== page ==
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On Luck, And Why You Don’t Need It

Ever heard of Murphy’s Law? It’s typically stated as “Anything that can go wrong will go wrong." Most people seem to be running their job hunt in a similar way.

Ever heard of Murphy’s Law?

It’s typically stated as “Anything that can go wrong will go wrong.”

This law is generally considered to be somewhat of a joke in popular culture, because it sounds so comically fatalistic. But really, it’s based on a mathematical inevitability, more accurately stated as “anything that can go wrong, will eventually go wrong.”

For example, if there’s a one in a million chance that something bad will happen in a certain production process, and you run that process thousands of times a day, that bad thing will happen at some point.

It’s inevitable.

Funny thing is, most people seem to be running their job hunt this way.

Like having your resume picked is a matter of chance, and that’s why you should just repeat it over and over and over again, then you’ll eventually get hired. Murphy’s Law, sort of.

This assumes that job hunting is like participating in the resume lottery, and so winning a job is all a matter of luck.

Well, it’s not.
And you know it.

And this is actually good news, because frankly, you suck at luck.

Don’t worry, it’s not just you.
It’s a human thing.

Despite obligatory math classes in schools and colleges, human beings remain notoriously bad at dealing with any kind of chance – especially really small ones.

People get addicted to the lottery and gambling because they grossly overestimate their ridiculously small chances of winning in comparison to the cost of playing.

Similarly, other people desperately avoid things with very very low risk profiles, like flying, because the risk of an accident just freaks them out – despite the chance of that actually happening being absolutely miniscule.

So, you’re human, and bad at dealing with luck.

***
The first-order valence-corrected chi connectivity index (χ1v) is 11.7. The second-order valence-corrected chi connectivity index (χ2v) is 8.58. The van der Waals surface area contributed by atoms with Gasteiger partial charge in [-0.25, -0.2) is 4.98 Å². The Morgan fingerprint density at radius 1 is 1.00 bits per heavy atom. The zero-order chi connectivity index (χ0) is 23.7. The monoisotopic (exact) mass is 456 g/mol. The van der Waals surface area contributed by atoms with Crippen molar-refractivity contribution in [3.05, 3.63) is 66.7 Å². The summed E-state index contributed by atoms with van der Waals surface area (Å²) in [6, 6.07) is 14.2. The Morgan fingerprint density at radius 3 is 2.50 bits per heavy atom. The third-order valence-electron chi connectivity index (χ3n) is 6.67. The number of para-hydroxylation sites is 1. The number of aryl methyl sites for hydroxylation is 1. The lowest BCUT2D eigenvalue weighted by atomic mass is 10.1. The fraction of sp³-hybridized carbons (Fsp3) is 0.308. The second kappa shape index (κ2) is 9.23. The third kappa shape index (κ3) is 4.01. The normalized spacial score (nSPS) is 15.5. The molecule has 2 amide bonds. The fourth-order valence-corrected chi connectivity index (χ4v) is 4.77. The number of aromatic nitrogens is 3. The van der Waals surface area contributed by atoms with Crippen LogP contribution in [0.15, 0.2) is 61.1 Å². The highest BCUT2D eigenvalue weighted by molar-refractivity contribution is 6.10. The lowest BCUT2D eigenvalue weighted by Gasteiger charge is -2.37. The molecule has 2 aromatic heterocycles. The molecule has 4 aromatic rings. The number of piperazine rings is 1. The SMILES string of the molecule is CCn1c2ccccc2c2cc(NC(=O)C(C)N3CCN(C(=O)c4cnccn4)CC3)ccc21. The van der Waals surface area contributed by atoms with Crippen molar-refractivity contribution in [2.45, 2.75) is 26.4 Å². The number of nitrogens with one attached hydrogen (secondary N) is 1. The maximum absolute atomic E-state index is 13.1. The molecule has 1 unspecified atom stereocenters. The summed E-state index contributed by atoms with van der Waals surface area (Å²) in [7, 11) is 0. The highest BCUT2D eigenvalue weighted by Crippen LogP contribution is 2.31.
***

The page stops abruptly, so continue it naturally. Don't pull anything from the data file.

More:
But that’s okay, because luck also just plain sucks to begin with.

After all, anything that’s pure luck is out of your control, by definition.

You have no power over it.
You can’t improve anything.
There’s no hope.

Ascribing success and failure to pure luck is the first step to accepting a victim mindset, which leads to apathy. It’s the road to nowhere.

Luckily your job hunt is not out of your control at all. There is so much you can do to improve your chances. In fact, it’s no exaggeration to say that you can improve your chances of getting an interview 50x.

And it doesn’t even have to be this big, overwhelming thing, like developing a custom website for the job you want like Nina4AirBnB.com.

Even easy stuff like finding out who the hiring manager is, and sending them a personal email, pitching yourself for the job, will easily land you in the top 5% of candidates.

And you know what? Even for the things that are mostly luck, such as chance encounters, and people reaching out to you for job offers, you can still do a LOT to improve your chances of that happening to you.

We call it increasing your luck surface area (links to a great podcast on this).

So stop patiently waiting, and diligently applying the same way over and over again. Remember, it’s not a lottery.

You don’t need luck.
You need drive!

Go out and create your own opportunities!
 

This post originally appeared in the DJH newsletter.
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